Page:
This module syntax is meant to just act like the ampersand (&) concatenation. making it possible to just add pseudo selectors, pseudo elements, attribute selectors/combinators, and any form of complex selector to it:

@module 'my-namespace';

:hover{
  color: darkgreen;
}
::after{
  content: '';
}
[title^="The"]{
  font-weight: bolder;
}
:first-letter{
  font-size: 3rem;
}

The biggest concern with this scoping for @extend and when you think of it, it is no concern at all. Or I could be missing something and be totally wrong but the way I think of this is that @extend only works in the same file/module/partial and if that’s the case, extend operation is performed across the classes before the concatenation happens so if

@module 'my-namespace';

.foo{
  color: tomato;
}
.bar{
  @extend .foo;
  background: white;
}

we get the resulting CSS:

.my-namespace__foo, .my--namespace__bar{
  color: tomato;
}
.my-namespace__bar{
  background: white;
}

But Chris mentioned that the module system to be expected in Sass version 4 is heavily inspired by dart’s module system and its initial design phase is complete which means all of this may never actually come true. From Chris’ statement from the Sass team AMA I derived that modules would act somewhat like mixins when imported. So here’s what dart syntax looks like:

import 'package:angular2/angular2.dart';
import 'hero.dart';
@Component(
  selector: 'hero-detail',
  template: '''
    <div *ngIf="hero != null">
      <h2>{{hero.name}} details!</h2>
      <div><label>id: </label>{{hero.id}}</div>
      <div>
        <label>name: </label>
        <input [(ngModel)]="hero.name" placeholder="name">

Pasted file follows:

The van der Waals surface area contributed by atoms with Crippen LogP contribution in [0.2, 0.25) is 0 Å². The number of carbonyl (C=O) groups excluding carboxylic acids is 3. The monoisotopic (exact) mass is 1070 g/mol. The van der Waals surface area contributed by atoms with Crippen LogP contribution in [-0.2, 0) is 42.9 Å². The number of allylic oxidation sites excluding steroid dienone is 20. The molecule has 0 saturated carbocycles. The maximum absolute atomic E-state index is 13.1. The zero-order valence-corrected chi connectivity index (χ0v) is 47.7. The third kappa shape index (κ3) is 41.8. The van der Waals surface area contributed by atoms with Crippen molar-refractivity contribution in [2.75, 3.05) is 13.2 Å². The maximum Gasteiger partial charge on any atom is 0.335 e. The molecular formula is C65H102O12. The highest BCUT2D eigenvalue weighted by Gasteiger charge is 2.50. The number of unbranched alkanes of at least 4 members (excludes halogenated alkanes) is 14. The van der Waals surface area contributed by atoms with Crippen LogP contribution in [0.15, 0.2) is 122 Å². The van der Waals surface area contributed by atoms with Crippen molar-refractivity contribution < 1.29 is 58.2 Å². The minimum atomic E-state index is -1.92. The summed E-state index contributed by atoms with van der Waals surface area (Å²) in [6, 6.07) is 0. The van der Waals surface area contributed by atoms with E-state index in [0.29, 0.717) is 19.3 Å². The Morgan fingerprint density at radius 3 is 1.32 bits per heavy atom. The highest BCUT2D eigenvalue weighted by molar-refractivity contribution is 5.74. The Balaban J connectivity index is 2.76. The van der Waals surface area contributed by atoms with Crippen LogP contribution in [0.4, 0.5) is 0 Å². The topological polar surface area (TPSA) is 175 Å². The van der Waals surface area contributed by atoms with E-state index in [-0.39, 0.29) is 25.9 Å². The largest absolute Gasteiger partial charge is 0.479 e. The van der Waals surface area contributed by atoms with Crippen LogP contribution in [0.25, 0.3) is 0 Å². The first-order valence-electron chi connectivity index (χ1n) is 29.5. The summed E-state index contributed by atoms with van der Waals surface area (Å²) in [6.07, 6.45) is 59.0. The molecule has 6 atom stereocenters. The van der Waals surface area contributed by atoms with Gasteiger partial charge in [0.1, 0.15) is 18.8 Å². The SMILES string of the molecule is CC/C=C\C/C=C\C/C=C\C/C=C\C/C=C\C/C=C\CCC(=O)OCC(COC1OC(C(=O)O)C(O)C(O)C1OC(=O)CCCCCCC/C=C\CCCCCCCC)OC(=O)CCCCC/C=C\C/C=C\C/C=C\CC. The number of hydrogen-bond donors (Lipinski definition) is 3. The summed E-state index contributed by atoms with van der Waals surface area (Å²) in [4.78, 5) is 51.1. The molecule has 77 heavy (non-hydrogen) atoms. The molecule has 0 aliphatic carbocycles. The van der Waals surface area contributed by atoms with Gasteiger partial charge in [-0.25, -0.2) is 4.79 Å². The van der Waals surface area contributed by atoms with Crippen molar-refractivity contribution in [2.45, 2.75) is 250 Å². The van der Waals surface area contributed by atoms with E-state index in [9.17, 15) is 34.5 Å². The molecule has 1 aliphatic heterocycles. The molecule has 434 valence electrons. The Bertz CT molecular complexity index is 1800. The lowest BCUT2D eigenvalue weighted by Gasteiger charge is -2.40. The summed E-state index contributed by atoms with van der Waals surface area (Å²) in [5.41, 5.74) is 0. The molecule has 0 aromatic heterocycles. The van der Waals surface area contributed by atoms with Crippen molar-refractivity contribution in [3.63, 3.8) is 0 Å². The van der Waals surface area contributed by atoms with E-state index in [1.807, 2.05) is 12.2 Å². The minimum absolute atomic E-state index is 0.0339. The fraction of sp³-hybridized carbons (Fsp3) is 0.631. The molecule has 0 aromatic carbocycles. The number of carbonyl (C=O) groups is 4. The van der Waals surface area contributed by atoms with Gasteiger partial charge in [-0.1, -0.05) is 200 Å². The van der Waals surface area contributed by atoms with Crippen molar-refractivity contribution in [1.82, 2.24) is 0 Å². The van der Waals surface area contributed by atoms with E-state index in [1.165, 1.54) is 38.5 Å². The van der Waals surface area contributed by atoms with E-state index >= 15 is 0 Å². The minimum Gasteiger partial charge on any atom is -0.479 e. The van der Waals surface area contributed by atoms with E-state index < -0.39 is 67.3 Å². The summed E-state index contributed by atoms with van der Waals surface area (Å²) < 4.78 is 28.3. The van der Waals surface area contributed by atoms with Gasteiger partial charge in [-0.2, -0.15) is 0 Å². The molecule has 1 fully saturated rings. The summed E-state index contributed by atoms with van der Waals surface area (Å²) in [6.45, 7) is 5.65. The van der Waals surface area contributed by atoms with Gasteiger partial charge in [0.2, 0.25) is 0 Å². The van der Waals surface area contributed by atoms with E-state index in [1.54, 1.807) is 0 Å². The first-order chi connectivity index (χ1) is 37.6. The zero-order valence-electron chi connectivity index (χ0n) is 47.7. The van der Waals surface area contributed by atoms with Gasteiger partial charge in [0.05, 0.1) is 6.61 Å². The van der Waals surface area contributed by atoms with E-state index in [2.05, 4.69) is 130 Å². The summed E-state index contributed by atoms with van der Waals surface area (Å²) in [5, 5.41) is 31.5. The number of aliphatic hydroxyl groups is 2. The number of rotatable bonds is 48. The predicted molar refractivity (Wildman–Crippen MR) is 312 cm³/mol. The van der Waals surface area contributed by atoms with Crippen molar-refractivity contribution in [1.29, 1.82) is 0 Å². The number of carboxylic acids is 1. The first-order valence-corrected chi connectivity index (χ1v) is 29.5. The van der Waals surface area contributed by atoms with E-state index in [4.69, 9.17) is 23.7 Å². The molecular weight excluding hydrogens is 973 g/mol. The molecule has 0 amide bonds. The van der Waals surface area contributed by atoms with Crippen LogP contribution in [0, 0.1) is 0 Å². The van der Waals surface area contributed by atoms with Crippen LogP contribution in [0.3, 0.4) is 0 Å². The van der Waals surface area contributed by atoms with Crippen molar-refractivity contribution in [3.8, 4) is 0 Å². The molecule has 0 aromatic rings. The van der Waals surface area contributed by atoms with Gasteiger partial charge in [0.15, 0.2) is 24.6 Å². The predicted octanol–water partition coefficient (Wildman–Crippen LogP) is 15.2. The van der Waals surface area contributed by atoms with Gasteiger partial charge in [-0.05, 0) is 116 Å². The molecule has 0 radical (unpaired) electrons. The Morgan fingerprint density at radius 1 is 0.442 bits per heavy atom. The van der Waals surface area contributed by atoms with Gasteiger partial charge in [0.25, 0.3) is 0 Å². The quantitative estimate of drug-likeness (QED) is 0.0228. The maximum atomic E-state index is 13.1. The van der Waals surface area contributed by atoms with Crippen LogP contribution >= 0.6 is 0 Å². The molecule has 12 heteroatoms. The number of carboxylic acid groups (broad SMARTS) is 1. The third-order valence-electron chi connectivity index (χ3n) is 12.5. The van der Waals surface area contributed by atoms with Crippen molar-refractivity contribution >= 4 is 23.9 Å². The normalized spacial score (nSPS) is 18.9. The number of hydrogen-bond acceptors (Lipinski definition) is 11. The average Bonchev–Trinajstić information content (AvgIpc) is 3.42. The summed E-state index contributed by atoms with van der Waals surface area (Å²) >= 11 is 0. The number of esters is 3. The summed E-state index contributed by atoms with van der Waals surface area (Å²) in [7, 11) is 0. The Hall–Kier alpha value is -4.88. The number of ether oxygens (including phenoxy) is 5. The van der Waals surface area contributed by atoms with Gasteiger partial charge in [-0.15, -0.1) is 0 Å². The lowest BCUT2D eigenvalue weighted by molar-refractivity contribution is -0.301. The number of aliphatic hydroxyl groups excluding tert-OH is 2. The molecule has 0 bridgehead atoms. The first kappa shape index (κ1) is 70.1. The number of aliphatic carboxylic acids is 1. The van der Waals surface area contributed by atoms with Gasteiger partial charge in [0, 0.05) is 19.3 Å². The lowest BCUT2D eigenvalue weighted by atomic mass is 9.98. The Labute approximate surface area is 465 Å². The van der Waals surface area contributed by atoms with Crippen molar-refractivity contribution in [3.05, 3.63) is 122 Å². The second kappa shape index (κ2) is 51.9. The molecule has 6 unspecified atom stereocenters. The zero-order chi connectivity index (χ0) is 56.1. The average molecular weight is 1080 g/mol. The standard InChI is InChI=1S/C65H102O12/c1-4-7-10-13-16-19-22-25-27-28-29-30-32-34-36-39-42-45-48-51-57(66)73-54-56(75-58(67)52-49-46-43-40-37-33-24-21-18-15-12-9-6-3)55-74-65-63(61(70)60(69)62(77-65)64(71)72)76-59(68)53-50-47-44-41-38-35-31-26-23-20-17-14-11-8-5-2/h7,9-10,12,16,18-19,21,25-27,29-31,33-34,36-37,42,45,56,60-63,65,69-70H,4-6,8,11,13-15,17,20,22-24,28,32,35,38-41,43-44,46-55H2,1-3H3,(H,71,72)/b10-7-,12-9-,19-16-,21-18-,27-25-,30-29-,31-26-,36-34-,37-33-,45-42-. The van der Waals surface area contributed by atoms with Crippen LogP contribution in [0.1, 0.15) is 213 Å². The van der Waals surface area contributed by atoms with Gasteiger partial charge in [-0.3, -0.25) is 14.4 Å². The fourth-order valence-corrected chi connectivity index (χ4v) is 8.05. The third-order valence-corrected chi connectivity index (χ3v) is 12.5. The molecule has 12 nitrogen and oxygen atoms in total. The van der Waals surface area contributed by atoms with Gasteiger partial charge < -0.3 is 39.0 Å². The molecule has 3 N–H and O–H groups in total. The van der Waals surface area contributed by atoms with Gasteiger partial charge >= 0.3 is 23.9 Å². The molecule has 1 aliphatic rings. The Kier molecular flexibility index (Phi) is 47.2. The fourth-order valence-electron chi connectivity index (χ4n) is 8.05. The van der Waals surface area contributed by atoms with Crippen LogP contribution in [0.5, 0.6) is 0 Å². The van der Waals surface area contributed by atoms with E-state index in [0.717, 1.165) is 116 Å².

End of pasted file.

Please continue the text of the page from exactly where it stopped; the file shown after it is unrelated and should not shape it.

</div>
    </div>''',
  directives: const [COMMON_DIRECTIVES],
)
class HeroDetailComponent {
  @Input()
  Hero hero;
}

With a library prefixed with package: in the import statement and for a local module within the file system the prefix is not required. That’s like we already have in SCSS now except we don’t have to specify extension.

It also have the following syntax for importing modules:

// import entire module with a namespace prefix
import 'first.dart' as myModule;
// import only foo from module
import 'first.dart' show foo;
// import everything except foo
import 'first.dart' hide foo;

This is definitely great and better than the earlier suggested import 'file' 'myNamespace' but how does it get used when imported? Since they are meant to work like mixins my thought is they should be in the following format instead of an automatic concatenation:

import 'components' show button;

@include button{
  .primary{
    background: skyblue;
  }
}

compiling to the following CSS .button__primary{ background: skyblue }. But these are all speculations and not even standard ones at that so I’m glad this is being worked on for version 4 and I look forward to it because now is the time Sass really needs to join the league of making CSS more maintainable.